Place of learning (Aboriginal and Torres Strait Islander People)
Place of learning is an initiative within the Indigenous Development Action Program using Indigenous leadership to develop modules for emerging and practising health professionals. These modules are intended to assist professional practice, helping to ensure people have a capacity to be knowledgeable and respectful of the achievements of Aboriginal and Torres Strait Islander communities generally, and in terms of public health specifically.
Module 1[edit | edit source]
Welcome to Country[edit | edit source]
An introduction to the program, and orientation to Indigenous Australia. Videos and readings, connection to tutors and a wider community of practice...
- Watch a video of Jack Bulman, Chief Executive of Mibbinbah.org, introduce this program
- Watch a video introducing and explaining Indigenous Australian general history, present status, and etiquettes
- Locate a map of Australia that depicts the traditional country of original Australians. Determine the countries which you have visited, and where you now live and work.
- Create a folder for your personal reference that contains a range of information about Aboriginal Australia, the Countries you have walked, and a range of Aboriginal and Torres Strait Islander health services in your selected area.
Acknowledging Country[edit | edit source]
In this project you will prepare an Acknowledgement of Country. Acknowledging the country of indigenous Australians is a strong sign of respect and awareness. It is especially impact that public service professionals who are seeking a connection with Indigenous communities make a deep and concerted effort in their acknowledgement. An Acknowledgement of Country is often called upon at openings of public gatherings, and is sometimes greeted with a Welcome to Country by local elders or custodians. In this project you are going to prepare an acknowledgment to the best of your ability. In it you are going to recognise details of the country you are acknowledging, show your respect for elders and custodians, explain your own connection to land, and make a statement of your intentions.
- Read through the examples of Acknowledgement of Country (TBA)
- Select a Country from your map of Indigenous Australia and research more about that Country. Find out about the Traditional Owners, Custodians, Elders past and present, historical events, significant places, traditional language and the status of that language, and any past or present health projects and services developed in the country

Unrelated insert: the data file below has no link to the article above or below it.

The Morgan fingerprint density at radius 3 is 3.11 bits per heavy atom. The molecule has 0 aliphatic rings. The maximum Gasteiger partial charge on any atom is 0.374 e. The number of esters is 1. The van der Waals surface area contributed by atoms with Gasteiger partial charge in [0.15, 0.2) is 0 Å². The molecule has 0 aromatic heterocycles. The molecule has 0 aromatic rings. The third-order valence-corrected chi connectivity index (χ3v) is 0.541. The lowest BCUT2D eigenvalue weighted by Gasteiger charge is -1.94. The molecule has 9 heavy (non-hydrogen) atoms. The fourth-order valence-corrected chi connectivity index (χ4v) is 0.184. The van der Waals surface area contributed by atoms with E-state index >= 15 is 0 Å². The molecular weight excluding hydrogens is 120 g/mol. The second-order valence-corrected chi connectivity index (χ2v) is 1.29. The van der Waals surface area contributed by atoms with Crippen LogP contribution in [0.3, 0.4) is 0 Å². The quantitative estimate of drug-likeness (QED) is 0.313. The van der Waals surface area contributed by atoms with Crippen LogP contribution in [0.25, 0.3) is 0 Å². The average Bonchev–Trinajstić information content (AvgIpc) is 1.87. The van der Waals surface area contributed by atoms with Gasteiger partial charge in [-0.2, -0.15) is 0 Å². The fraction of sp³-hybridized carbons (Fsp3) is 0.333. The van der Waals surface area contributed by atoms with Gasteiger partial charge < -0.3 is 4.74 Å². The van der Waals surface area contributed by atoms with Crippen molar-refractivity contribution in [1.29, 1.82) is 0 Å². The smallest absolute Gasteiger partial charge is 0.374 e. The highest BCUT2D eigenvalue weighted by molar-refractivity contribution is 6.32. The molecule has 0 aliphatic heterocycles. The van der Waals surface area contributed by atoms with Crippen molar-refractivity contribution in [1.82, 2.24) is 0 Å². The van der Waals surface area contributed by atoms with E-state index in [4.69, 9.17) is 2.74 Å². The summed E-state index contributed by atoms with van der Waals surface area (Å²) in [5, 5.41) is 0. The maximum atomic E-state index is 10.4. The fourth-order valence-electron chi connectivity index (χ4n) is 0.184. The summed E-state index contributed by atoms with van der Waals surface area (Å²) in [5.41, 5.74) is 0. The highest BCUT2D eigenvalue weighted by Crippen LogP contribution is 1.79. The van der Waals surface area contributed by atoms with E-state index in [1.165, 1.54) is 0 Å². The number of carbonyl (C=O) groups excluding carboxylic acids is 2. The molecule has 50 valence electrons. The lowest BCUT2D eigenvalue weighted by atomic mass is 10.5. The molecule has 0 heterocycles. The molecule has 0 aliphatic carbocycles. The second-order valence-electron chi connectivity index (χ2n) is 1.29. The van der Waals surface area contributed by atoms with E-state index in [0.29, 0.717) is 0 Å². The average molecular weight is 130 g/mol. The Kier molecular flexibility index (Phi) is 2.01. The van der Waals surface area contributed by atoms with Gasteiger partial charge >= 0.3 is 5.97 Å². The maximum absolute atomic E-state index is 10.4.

- Write and/or record a spoken Acknowledgement of Country that includes hyperlinks to the various specifics. In your acknowledgement, include:
- An acknowledgement of the Country, clans and tribes by name, and an awareness of geographical features and boundaries.
- A description of your own country and culture of origin and how you have come to be Acknowledging Country this day.
- A recognition of the Elders living (preferably by name) and an acknowledgement of those past (not by name) and those still to come.
- A recognition of the current custodians, their family and people and well wishes for them into the future.
- A Statement of your purpose - to establish relations and partnership in health work, acknowledging existing and past projects, and an indication of the sorts of things you may bring to new work.
- Limit your acknowledgement to around 500 words.
- Submit your folder and Acknowledgement of Country by ### date to the assessing panel.
Finding Aboriginal Services[edit | edit source]
Aboriginal Australians already provide services for their communities. It's important for you to build upon that work and not assume that services don't exist. In the second module you will go further in your investigation of Indigenous health projects, helping to develop and maintain a directory of services. You will collect up information on a range of past and present Aboriginal health projects from Countries you are focusing on. You will work cooperatively to produce a directory and historical account of these services, and help maintain the accuracy of existing entries in that directory. From this work, you are beginning to think about your practical placement in the third and final module.
- Collect information on 6 distinct Aboriginal services in a Country you have walked, are walking, or plan to walk. These services can be from the present or the past.
- Create a simple page of information for each service containing a brief description of the service, contact details and location, and the wider sponsoring program, if applicable.
- Use the information you have gathered to contribute to the Directory of Aboriginal Health Services
Module 2[edit | edit source]
In this module you will find and review a successful Indigenous health project and explain the wider context of its inception, such as the overall program that the project was a part of.
Review an Indigenous health project[edit | edit source]
- Select and review a successful Indigenous health project. If you need guidance, refer to the following reviewing criteria (TBA).
Explain the context of the project[edit | edit source]
- Identify ad explain the wider program context for the project you have reviewed...
Module 3[edit | edit source]
Practical placement[edit | edit source]
In the third module you will arrange for your practical placement with an Indigenous health service, working out what you can offer that service to help sustain and promote that service. Based on the work you contributed to the Aboriginal Health Service Directory (Module 2), you will select a number of candidates that you will approach for practical placement studies. You are to work out what you can offer the service, pitch that offer and negotiate a useful and meaningful placement project.
Select a program agency, pitch self for practical placement...